While primarily focused on Maryland classics, Magdalena also caters to the Ivy Hotel’s global guests. The independently Black-owned boutique hotel is a Relais & Châteaux member – an association of hotels and restaurants worldwide dedicated to meaningful hospitality and preserving local heritage and environment. Relais & Châteaux members, including 580 properties with 340 Michelin stars, are also committed to local sourcing ingredients at fair prices and offering cuisine that represents the area’s global diversity.

“There’s a very, very culturally diverse and massive community in Maryland and in the Chesapeake,” Chef Scott answers when asked to define Maryland cuisine. “The way I interpret what Maryland food is by representing the farm, and the area, and the people that are here.”

Not only are people in Maryland diverse, the food grown in the region is expanding. “Rice is very important to me,” Chef Scott shares. Rice, still an emerging crop in Maryland, has a long and dark history along the coastal shores of South Carolina and Georgia. The colonial crop flourished with slave labor from Africa’s “rice coast.” From Senegal to Sierra Leone, Africa’s best rice producers were sought out for their knowledge of the crop before being kidnapped and sold into slavery, making rice an inherently African food in the U.S.

Large-scale rice production was never implemented in Maryland, but it has been documented as a small garden crop grown without rice paddies. Next Step Produce in Southern Maryland has been growing rice since 2011 without rice paddies and with more success each year. It’s a crop that Chef Scott tries to incorporate whenever possible.


Influenced by his southern granny, who cooked collards and yellow rice, and his English nana, who cooked basmati and jasmine, Chef Scott takes rice seriously. Rice grits are frequently on the menu along with rice chips, a crunchy accompaniment made from pulverized cooked rice that is dehydrated in sheets before being fried like a chicharron.

Global flavors and spice combinations are sprinkled throughout Chef Scott’s menu, including his blends of Middle Eastern and African harissa, berbere, and dukkah. “Cultures that created big flavors that are utilized all over the world are completely misrepresented,” he says. Dukkah, a blend of nuts, seeds, and spices, adds texture and flavor in various ways. Chef Scott uses his blend of benne seed, pistachio, and roasted brown rice as a condiment for crunch. “I was calling it pepita or pistachio crunch, but I’ve decided to stop hiding things, especially culturally,” he acknowledges. “If it’s dukkah I’m going to call it that, from this point of my career.”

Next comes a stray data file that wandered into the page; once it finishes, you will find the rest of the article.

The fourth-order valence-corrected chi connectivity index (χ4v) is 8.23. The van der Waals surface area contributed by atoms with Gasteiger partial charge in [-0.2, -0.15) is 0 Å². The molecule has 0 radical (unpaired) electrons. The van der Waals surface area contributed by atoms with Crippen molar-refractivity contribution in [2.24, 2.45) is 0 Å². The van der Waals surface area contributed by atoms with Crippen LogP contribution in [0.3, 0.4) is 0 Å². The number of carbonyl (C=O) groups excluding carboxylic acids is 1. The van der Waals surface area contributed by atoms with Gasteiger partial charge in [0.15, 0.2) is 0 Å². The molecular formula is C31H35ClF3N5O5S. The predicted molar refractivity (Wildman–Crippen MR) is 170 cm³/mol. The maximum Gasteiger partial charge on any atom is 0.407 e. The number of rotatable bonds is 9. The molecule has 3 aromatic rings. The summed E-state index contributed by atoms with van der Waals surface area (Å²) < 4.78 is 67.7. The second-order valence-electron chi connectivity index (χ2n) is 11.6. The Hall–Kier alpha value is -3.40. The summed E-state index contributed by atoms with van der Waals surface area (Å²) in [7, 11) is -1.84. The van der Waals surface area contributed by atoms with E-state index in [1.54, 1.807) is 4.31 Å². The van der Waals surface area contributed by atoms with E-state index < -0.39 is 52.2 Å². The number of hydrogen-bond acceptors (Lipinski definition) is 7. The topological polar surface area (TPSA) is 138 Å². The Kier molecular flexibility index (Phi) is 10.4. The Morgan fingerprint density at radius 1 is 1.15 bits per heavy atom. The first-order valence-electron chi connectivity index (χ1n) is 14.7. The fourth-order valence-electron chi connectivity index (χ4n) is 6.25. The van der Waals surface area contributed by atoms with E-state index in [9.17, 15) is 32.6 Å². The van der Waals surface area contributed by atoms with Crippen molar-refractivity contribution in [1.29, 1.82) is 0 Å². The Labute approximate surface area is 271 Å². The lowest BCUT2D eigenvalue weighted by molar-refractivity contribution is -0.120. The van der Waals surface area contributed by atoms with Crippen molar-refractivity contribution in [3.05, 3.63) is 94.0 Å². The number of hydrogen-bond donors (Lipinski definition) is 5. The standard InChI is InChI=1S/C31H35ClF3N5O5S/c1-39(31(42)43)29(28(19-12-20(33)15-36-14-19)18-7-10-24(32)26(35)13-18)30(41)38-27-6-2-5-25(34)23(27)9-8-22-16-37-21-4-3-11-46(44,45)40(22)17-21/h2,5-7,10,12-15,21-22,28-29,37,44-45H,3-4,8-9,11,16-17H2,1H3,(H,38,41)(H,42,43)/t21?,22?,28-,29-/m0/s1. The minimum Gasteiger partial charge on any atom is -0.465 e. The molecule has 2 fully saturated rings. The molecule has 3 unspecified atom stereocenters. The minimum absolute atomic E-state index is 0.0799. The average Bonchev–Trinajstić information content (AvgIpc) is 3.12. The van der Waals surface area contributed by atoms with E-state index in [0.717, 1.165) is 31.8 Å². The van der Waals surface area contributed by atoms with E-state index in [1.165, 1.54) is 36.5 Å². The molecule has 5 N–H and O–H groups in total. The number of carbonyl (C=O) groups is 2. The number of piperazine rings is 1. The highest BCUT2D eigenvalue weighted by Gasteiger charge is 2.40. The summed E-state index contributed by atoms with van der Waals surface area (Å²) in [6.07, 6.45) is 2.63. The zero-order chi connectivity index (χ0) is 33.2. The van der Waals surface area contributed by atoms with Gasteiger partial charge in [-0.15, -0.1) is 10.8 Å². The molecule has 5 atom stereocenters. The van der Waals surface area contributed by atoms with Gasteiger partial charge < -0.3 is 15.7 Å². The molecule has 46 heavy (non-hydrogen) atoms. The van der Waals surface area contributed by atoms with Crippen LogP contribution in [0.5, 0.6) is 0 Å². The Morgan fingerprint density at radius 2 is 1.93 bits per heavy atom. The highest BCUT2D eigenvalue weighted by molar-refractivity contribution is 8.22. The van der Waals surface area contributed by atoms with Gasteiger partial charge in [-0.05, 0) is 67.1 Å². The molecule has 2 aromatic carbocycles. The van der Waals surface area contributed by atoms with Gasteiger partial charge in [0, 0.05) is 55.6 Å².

Magdalena is focused on sourcing and education, from carefully chosen ingredients to knowledgeable, educated servers. Scott wants the guests to feel excited about the menu items and ingredients and to feel empowered to ask if they don’t know what something is. “Global flavors excite people, and it’s very much who I am as a person, an amalgamation of all these influences and my family and different cultures.”

He recognizes that the culinary world is rife with appropriation. “Slavery happened, it’s awkward, but we need to talk about it, and especially when it comes to food, it’s like you’re stealing constantly,” he says. “The appropriative qualities of the culinary world… you can’t understate it.”


Chef Scott has a delicate and meaningful approach to his craft, made apparent by his breadth of knowledge of the ingredients on his menu. In so much of our conversation, I hear him pull stories from his childhood, a nostalgic sepia-toned story of his granny, or nana, or mother. I ask him if he employs many women in his kitchen today.

“Unfortunately not,” he answers but he’s hopeful that will change soon. His pastry chef and her assistant are women, and he has two spots open in his kitchen (at the time of the interview) for an executive sous and sous chef. He is hoping to fill the positions with women.

“One of the restaurant owners I worked with [previously] said my food was very feminine and the way that I cooked was very feminine,” he says, speaking about an instance where he felt offended by the distinction–not because his masculinity was under scrutiny but because, to Chef Scott, food is delicate.

“Food in general, because it’s beautiful, is not masculine by nature,” he says. “I think toxic masculinity, especially in the kitchen, doesn’t make any sense. It’s misplaced. We’re trying to do this thing that is inherently an expression of love and we’re all mad at each other and we’re puffing our chests,” he says, confused by the aggressive nature in some kitchens.

His cooking and approach to food are gentle, which he attributes to his relationship with the women in his family. “I’m a very sensitive person… I don’t really care about crying and all the things men aren’t supposed to do, and that’s partially because of my relationship with my grandmother and my mother.”

He uses that inspiration in how he manages his kitchen, “Thank God for feminine energy,” he says unflinchingly. “I want to evoke that in my kitchen.” He admits to his share of flare-ups in the heat of the kitchen but says, “I try to operate with grace and manage my kitchen with grace. I definitely think about these things a lot more than the average person swinging around a chef’s knife.”